As we count down the hours to Labor Day, 35,000 Muslims in Cincinnati are getting a head start to the long weekend.
The annual festival of sacrifice, known as Eid-ul-Adha in Arabic, is a chance for members of the Muslim community to dress in their “Christmas” best, come together for prayer service and feast with family and friends in celebrations spread out over three days.
Here is an explanation of what Eid-ul-Adha is.
Why do Muslims celebrate Eid ul Adha?
According to Islamic tradition, Eid-ul-Adha celebrates the occasion when Allah -- Allah is the Arabic word for God -- appeared to Abraham in a dream and asked him to sacrifice his son Ishmael as an act of obedience to God. The devil tempted Abraham by saying he should disobey Allah and spare his son. As Abraham was about to sacrifice his son, Allah enabled him to sacrifice a lamb instead.
According to the BBC, this story is also found in the Jewish Torah and the Christian Old Testament. Here God asked Abraham to sacrifice his son Isaac, his son with Sarah. Ishmael was his son with Hagar.
How do Muslims celebrate this occasion in Cincinnati?
The day usually starts with families getting up early in the morning and attending prayer services in the mosque with the larger community as well as friends and family. At the Islamic Center of Greater Cincinnati in West Chester, the management committee planned for an additional prayer service to accommodate the throng of thousands of worshippers expected.
After the prayer service, Muslims traditionally visit family and friends to celebrate the occasion and host “open houses,” where everyone in the community can drop by a house in the evening, have tea or dinner and then move on to a different house to repeat the same.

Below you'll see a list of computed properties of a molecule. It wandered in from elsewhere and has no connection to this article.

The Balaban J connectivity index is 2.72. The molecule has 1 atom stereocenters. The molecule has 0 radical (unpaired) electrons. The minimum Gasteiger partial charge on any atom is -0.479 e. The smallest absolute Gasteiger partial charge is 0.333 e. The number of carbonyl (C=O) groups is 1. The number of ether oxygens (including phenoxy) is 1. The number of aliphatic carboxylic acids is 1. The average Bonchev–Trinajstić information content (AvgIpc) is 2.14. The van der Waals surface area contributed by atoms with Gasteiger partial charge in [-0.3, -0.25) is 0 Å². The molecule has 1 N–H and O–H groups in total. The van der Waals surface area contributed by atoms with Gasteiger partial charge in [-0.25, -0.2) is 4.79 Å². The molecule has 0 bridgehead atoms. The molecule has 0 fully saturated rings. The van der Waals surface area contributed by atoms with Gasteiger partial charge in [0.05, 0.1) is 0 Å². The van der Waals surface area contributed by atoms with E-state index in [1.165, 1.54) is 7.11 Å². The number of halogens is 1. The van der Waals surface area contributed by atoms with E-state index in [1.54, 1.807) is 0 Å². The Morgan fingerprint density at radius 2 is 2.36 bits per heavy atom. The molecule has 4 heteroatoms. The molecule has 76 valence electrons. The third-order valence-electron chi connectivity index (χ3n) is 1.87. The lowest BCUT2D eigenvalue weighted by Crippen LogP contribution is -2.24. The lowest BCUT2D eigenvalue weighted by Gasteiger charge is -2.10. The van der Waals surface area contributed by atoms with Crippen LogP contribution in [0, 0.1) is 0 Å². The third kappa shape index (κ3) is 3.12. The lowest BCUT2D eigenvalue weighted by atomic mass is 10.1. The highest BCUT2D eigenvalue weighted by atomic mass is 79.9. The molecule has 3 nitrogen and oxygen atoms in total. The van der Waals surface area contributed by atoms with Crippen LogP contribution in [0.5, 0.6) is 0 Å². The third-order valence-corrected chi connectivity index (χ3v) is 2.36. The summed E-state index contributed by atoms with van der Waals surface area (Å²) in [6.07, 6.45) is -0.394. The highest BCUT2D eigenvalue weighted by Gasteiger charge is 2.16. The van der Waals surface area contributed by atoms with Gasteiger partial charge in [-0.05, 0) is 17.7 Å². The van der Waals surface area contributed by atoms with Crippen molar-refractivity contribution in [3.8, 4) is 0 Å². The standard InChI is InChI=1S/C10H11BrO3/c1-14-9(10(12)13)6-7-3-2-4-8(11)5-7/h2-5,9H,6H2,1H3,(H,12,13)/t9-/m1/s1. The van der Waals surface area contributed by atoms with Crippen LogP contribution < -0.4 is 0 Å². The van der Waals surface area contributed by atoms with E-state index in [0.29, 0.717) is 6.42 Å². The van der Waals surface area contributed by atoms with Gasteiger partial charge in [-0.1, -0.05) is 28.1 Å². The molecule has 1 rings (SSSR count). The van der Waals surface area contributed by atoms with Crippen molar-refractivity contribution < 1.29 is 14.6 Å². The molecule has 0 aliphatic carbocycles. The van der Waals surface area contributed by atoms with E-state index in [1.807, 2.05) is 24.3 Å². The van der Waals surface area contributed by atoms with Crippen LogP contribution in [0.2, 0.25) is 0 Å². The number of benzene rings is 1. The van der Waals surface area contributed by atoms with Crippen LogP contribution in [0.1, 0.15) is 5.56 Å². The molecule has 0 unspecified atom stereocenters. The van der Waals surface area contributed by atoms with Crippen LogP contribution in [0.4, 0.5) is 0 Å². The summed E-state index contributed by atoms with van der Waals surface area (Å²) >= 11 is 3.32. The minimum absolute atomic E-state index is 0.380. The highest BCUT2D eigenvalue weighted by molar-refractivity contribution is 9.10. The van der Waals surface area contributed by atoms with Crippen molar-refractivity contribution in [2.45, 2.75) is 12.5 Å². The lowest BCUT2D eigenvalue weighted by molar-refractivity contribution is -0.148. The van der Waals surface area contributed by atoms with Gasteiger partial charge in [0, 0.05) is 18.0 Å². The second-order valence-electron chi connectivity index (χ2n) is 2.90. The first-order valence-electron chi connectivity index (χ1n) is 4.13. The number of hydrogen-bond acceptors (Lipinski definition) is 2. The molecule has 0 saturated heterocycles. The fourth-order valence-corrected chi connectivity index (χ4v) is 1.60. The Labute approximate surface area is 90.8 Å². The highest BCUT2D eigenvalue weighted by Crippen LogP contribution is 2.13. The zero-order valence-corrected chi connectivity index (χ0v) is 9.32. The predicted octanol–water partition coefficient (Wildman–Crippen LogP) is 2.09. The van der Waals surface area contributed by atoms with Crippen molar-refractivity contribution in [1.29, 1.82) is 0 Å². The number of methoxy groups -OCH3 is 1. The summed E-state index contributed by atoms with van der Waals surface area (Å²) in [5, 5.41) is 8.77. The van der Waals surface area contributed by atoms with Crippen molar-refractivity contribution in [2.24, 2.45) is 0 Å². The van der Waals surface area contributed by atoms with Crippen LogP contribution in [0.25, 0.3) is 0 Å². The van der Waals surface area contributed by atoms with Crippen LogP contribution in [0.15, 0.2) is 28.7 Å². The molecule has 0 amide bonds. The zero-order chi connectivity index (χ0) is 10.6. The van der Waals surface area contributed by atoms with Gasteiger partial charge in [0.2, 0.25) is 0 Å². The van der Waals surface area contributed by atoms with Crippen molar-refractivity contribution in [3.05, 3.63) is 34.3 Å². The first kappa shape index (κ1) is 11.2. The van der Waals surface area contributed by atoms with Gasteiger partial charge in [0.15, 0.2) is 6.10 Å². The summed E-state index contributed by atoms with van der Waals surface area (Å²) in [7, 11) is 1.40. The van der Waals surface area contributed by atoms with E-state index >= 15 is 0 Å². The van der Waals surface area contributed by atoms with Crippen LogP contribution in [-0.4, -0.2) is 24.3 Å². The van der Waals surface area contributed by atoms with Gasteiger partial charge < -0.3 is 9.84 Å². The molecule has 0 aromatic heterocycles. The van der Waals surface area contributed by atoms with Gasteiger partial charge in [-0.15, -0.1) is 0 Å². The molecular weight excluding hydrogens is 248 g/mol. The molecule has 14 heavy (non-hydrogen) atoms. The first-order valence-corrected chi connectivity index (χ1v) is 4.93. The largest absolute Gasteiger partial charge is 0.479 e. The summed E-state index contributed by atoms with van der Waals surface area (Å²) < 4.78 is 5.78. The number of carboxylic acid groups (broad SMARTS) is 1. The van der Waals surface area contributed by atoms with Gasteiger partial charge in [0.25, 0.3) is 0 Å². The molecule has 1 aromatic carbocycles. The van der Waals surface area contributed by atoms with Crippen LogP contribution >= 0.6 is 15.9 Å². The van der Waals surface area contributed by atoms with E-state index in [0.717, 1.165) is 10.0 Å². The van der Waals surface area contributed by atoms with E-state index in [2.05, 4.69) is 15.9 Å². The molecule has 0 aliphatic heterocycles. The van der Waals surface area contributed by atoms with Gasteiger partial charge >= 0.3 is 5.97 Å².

If you can afford it, Muslims also sacrifice a sheep -- or sometimes a goat -- through a slaughterhouse as a reminder of Ibrahim's obedience to Allah. They share out the meat among family, friends and the poor, who each get a third of the share of the meat.
What is the Islamic Center of Greater Cincinnati?
The Islamic Center is an 18-acre facility, which is architecturally inspired by the Omayad Dynasty of 8th century Syria as well as the Moorish Dynasty of 12th century Islamic Spain. The facility includes a mosque, recreation center, including basketball courts and a school.
The mosque has an open-door policy and about 6,000 visitors per year come for tours. Among the notable elements to enjoy in person, the various water fountains, the “mihrab” or prayer niche in the mosque, the marble stars on the outside of the buildings and the mosaic pieces, which have all been handcrafted in Syria.
Why is the Muslim community in Cincinnati so diverse?
The Muslim community, especially women, dress in bright, colorful, traditional clothes from all over the world on this festive day. That’s because Muslims in Cincinnati come from all over the world; including India, Pakistan, Egypt, Syria, Turkey, Mauritania, West Africa as well as African-American and Caucasian Muslims.
As with holidays in other faiths, Eid is an opportunity for Muslims to dress to impress, spend time with family and express gratitude for all their blessings.
Bilal Lakhani loves writing, traveling and talking to strangers. He is a recipient of the James A Wechsler Award for International Reporting and a graduate of Columbia University’s Graduate School of Journalism.